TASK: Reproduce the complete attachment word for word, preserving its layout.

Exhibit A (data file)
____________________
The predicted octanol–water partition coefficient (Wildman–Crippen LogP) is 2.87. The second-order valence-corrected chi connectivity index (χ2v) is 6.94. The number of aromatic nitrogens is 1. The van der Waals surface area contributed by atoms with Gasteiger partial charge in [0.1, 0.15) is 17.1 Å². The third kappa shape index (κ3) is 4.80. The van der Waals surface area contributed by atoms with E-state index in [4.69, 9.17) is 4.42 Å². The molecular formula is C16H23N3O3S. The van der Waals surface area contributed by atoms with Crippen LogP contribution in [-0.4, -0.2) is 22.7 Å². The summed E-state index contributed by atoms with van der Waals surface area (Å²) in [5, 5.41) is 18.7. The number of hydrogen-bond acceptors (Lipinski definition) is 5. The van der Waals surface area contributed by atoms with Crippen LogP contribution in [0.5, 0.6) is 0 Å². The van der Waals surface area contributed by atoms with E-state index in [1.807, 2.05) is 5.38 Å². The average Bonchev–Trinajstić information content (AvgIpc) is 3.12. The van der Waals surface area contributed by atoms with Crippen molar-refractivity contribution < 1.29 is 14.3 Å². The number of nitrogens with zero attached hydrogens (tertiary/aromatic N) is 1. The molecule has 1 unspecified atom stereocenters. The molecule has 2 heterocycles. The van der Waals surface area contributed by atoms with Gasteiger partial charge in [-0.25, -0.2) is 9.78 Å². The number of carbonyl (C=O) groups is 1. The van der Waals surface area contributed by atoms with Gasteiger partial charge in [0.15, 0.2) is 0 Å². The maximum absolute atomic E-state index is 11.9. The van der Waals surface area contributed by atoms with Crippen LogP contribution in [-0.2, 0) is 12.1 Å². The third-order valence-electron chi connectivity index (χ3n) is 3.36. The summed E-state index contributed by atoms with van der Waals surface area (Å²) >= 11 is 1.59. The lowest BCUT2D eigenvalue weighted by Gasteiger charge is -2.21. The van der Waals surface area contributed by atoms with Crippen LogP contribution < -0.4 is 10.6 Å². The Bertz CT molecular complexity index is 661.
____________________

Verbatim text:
The predicted octanol–water partition coefficient (Wildman–Crippen LogP) is 2.87. The second-order valence-corrected chi connectivity index (χ2v) is 6.94. The number of aromatic nitrogens is 1. The van der Waals surface area contributed by atoms with Gasteiger partial charge in [0.1, 0.15) is 17.1 Å². The third kappa shape index (κ3) is 4.80. The van der Waals surface area contributed by atoms with E-state index in [4.69, 9.17) is 4.42 Å². The molecular formula is C16H23N3O3S. The van der Waals surface area contributed by atoms with Crippen LogP contribution in [-0.4, -0.2) is 22.7 Å². The summed E-state index contributed by atoms with van der Waals surface area (Å²) in [5, 5.41) is 18.7. The number of hydrogen-bond acceptors (Lipinski definition) is 5. The van der Waals surface area contributed by atoms with Crippen LogP contribution in [0.5, 0.6) is 0 Å². The van der Waals surface area contributed by atoms with E-state index in [1.807, 2.05) is 5.38 Å². The average Bonchev–Trinajstić information content (AvgIpc) is 3.12. The van der Waals surface area contributed by atoms with Crippen molar-refractivity contribution < 1.29 is 14.3 Å². The number of nitrogens with zero attached hydrogens (tertiary/aromatic N) is 1. The molecule has 1 unspecified atom stereocenters. The molecule has 2 heterocycles. The van der Waals surface area contributed by atoms with Gasteiger partial charge in [-0.25, -0.2) is 9.78 Å². The number of carbonyl (C=O) groups is 1. The van der Waals surface area contributed by atoms with Gasteiger partial charge in [0.15, 0.2) is 0 Å². The maximum absolute atomic E-state index is 11.9. The van der Waals surface area contributed by atoms with Crippen LogP contribution in [-0.2, 0) is 12.1 Å². The third-order valence-electron chi connectivity index (χ3n) is 3.36. The summed E-state index contributed by atoms with van der Waals surface area (Å²) >= 11 is 1.59. The lowest BCUT2D eigenvalue weighted by Gasteiger charge is -2.21. The van der Waals surface area contributed by atoms with Crippen LogP contribution < -0.4 is 10.6 Å². The Bertz CT molecular complexity index is 661.